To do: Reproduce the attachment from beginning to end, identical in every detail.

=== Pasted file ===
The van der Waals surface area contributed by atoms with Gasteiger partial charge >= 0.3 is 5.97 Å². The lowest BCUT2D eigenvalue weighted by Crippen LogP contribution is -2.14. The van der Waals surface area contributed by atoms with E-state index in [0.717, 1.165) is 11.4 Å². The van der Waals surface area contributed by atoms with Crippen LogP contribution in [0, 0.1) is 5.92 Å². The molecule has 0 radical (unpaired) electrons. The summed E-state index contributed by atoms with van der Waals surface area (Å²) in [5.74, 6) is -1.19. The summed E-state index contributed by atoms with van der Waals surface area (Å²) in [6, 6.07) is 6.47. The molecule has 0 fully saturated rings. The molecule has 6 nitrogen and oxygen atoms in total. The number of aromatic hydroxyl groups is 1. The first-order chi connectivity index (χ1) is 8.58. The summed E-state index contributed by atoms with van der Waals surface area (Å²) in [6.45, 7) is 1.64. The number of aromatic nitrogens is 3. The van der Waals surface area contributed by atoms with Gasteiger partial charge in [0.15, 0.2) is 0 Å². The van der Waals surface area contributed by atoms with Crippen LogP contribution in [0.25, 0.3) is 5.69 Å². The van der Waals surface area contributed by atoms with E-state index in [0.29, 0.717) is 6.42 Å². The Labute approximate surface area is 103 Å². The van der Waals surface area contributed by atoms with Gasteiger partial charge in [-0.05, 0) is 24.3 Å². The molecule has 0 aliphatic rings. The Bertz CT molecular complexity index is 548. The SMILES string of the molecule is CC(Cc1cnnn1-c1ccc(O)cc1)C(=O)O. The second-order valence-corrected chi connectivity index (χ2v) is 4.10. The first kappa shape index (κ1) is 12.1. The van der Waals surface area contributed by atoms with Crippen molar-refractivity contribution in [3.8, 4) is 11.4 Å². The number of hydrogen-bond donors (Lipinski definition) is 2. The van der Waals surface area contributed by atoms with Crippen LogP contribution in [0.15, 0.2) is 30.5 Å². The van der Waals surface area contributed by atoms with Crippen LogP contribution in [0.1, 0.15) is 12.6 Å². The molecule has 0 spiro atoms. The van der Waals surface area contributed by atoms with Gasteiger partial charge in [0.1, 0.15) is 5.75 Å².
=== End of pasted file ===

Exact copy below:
The van der Waals surface area contributed by atoms with Gasteiger partial charge >= 0.3 is 5.97 Å². The lowest BCUT2D eigenvalue weighted by Crippen LogP contribution is -2.14. The van der Waals surface area contributed by atoms with E-state index in [0.717, 1.165) is 11.4 Å². The van der Waals surface area contributed by atoms with Crippen LogP contribution in [0, 0.1) is 5.92 Å². The molecule has 0 radical (unpaired) electrons. The summed E-state index contributed by atoms with van der Waals surface area (Å²) in [5.74, 6) is -1.19. The summed E-state index contributed by atoms with van der Waals surface area (Å²) in [6, 6.07) is 6.47. The molecule has 0 fully saturated rings. The molecule has 6 nitrogen and oxygen atoms in total. The number of aromatic hydroxyl groups is 1. The first-order chi connectivity index (χ1) is 8.58. The summed E-state index contributed by atoms with van der Waals surface area (Å²) in [6.45, 7) is 1.64. The number of aromatic nitrogens is 3. The van der Waals surface area contributed by atoms with Gasteiger partial charge in [0.15, 0.2) is 0 Å². The van der Waals surface area contributed by atoms with Crippen LogP contribution in [0.25, 0.3) is 5.69 Å². The van der Waals surface area contributed by atoms with E-state index in [0.29, 0.717) is 6.42 Å². The Labute approximate surface area is 103 Å². The van der Waals surface area contributed by atoms with Gasteiger partial charge in [-0.05, 0) is 24.3 Å². The molecule has 0 aliphatic rings. The Bertz CT molecular complexity index is 548. The SMILES string of the molecule is CC(Cc1cnnn1-c1ccc(O)cc1)C(=O)O. The second-order valence-corrected chi connectivity index (χ2v) is 4.10. The first kappa shape index (κ1) is 12.1. The van der Waals surface area contributed by atoms with Crippen molar-refractivity contribution in [3.8, 4) is 11.4 Å². The number of hydrogen-bond donors (Lipinski definition) is 2. The van der Waals surface area contributed by atoms with Crippen LogP contribution in [0.15, 0.2) is 30.5 Å². The van der Waals surface area contributed by atoms with Crippen LogP contribution in [0.1, 0.15) is 12.6 Å². The molecule has 0 spiro atoms. The van der Waals surface area contributed by atoms with Gasteiger partial charge in [0.1, 0.15) is 5.75 Å².